Mental Health Law
Credits: 3

This course will examine various ways in which American law responds to the existence of mental illness. Readings and discussions explore such matters as privacy and the psychiatrist/patient privilege, the psychiatrist’s duty to warn potential victims of a patient’s violent impulses, a patient’s right to refuse medication, the standard for confining those mentally ill individuals who are “dangerous” in mental institutions, and the implications of mental illness for crime and punishment, including such issues as the insanity defense and competency to be executed.

Military Law and Justice
Credits: 2
This course will ground the student in the history and tradition of a separate military law for members of the armed forces. The Uniform Code of Military Justice, Court-Martial procedures and evidence, law of war authorities and national security cases will be covered. Each session will contain specific legal concepts relevant to the subject matter. Students will develop a broad appreciation for the importance of a separate law and procedure for members of the armed forces. The final grade will be based on class participation, a presentation to the class and a term paper.

Municipal Corporations
Credits: 2

This course will consider the forms and functions of local government, the workings of the legislative, judicial and executive branches thereof, the relationship of local government to county and state authority and the legal issues likely to be involved with all of the foregoing. The course will consider the principal decisions of the United States Supreme Court and the New Jersey courts, with some emphasis given to zoning and planning matters, tort claims and state and federal constitutional issues that have particular relevance to local government.

National Security Law
Credits: 2

This course will explore the ways in which terrorism has challenged the traditional legal constructs of international and domestic law designed to protect national security. It will begin with an historical discussion of the evolution of the international law of sovereignty and war, the doctrine of posse comitatus, and the type of terrorism that has led to today’s war on terror. It will proceed to examine the ways in which acts of terror were handled pre-and-post 9/11, including the passage and implementation of the Patriot Act, the designation of detained individuals as enemy combatants, the use of immigration laws and material witness statutes to detain individuals, and the respective roles of domestic lawmakers and courts, international alliances, and the United Nations in conducting the war on terror.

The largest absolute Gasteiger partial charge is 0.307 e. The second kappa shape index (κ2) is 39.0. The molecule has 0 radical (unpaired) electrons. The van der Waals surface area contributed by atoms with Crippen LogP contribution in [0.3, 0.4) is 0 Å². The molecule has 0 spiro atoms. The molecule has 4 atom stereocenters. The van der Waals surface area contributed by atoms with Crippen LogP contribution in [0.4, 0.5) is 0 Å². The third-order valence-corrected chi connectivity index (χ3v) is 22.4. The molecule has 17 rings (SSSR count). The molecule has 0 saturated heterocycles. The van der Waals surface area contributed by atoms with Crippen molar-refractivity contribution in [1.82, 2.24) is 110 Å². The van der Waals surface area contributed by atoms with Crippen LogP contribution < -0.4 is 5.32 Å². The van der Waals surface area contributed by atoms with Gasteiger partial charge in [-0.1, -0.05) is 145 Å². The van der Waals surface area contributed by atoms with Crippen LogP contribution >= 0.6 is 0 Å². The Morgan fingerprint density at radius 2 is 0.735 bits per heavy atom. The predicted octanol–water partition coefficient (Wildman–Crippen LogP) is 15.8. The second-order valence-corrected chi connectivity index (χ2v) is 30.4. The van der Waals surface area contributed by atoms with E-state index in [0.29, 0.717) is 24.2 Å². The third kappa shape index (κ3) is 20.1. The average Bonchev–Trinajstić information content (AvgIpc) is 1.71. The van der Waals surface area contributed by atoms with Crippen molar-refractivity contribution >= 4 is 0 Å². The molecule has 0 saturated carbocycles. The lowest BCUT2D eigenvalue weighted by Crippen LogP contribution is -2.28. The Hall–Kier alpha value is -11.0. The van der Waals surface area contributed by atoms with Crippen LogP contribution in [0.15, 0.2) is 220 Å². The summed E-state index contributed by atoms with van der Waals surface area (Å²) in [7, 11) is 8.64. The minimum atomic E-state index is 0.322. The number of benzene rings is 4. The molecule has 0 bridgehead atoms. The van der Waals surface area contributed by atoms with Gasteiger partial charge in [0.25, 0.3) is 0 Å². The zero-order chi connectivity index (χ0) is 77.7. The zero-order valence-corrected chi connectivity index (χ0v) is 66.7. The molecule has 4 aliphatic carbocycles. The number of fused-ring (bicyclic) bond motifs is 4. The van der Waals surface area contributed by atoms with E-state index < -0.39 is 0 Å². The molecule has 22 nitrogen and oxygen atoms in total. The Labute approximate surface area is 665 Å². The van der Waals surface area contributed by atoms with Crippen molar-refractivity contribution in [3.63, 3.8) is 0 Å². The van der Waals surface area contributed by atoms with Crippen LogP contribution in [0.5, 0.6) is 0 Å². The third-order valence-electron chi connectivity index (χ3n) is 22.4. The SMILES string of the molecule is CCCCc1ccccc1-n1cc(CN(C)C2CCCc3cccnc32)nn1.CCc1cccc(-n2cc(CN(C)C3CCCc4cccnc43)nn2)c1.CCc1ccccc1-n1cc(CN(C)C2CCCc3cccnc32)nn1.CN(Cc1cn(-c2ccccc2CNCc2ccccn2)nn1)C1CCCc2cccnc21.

Negotiations
Credits: 3

Lawyers may negotiate more than they engage in any other single task. Arranging business deals, setting the terms of employment (both union and non-union), transferring real estate, guiding divorces, setting all kinds of civil litigation, and plea bargaining are all familiar features of lawyers’ work. Good negotiating involves both skill and understanding of what one is doing. This course pays attention to both. Students participate in and critique several simulated negotiation exercises, drawn from varied aspects of legal practice. The course also surveys key modern ideas about negotiation. The last few decades have seen a substantial growth in the breadth and richness of negotiation theory, and the course will pay attention to how theory can usefully inform practice. This course is designed to follow up in a more intensive way some of the concepts introduced in Alternative Dispute Resolution, but Alternative Dispute Resolution is not a prerequisite.

New Jersey Practice
Credits: 2 or 3

This course examines New Jersey Civil Procedure, covering organization and jurisdiction of the courts, venue, civil actions, process, joinder of parties and claims, discovery, pretrial motions including discovery motions and motions for summary judgment, pretrial conferences, motions during trial, appeals, and satisfaction of judgments.

(The) New Jersey Supreme Court: Powers and Relationships
Credits: 3
This course will explore the powers of the New Jersey Supreme Court under the New Jersey State Constitution and as described in the Court’s opinions; consider representative opinions of the Court and of other State Supreme Courts and the United States Supreme Court in order to understand the interactions between those other Courts and the New Jersey Supreme Court; and, examine the relationships between the legislative, executive and judicial branches of government in New Jersey through a review of decisions that directly address those relationships as well as decisions that invalidate acts of the other branches.

New York Legal Research 
Credits: 1
Prerequisite: Legal Analysis, Writing and Research Skills I & II.